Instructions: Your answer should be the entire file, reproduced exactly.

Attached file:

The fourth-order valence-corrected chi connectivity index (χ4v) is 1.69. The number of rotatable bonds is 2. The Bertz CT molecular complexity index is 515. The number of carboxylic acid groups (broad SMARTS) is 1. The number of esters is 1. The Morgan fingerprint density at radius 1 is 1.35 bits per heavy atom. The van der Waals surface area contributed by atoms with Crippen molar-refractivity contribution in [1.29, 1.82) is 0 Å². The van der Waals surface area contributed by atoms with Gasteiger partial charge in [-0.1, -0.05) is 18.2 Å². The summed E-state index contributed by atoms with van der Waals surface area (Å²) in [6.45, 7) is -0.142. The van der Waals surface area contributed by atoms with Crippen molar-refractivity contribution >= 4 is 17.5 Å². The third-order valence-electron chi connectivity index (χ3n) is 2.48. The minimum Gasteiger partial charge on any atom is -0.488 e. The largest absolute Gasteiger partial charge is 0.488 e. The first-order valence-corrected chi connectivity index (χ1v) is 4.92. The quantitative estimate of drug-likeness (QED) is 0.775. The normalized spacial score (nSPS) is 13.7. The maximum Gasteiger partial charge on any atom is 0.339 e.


The fourth-order valence-corrected chi connectivity index (χ4v) is 1.69. The number of rotatable bonds is 2. The Bertz CT molecular complexity index is 515. The number of carboxylic acid groups (broad SMARTS) is 1. The number of esters is 1. The Morgan fingerprint density at radius 1 is 1.35 bits per heavy atom. The van der Waals surface area contributed by atoms with Crippen molar-refractivity contribution in [1.29, 1.82) is 0 Å². The van der Waals surface area contributed by atoms with Gasteiger partial charge in [-0.1, -0.05) is 18.2 Å². The summed E-state index contributed by atoms with van der Waals surface area (Å²) in [6.45, 7) is -0.142. The van der Waals surface area contributed by atoms with Crippen molar-refractivity contribution >= 4 is 17.5 Å². The third-order valence-electron chi connectivity index (χ3n) is 2.48. The minimum Gasteiger partial charge on any atom is -0.488 e. The largest absolute Gasteiger partial charge is 0.488 e. The first-order valence-corrected chi connectivity index (χ1v) is 4.92. The quantitative estimate of drug-likeness (QED) is 0.775. The normalized spacial score (nSPS) is 13.7. The maximum Gasteiger partial charge on any atom is 0.339 e.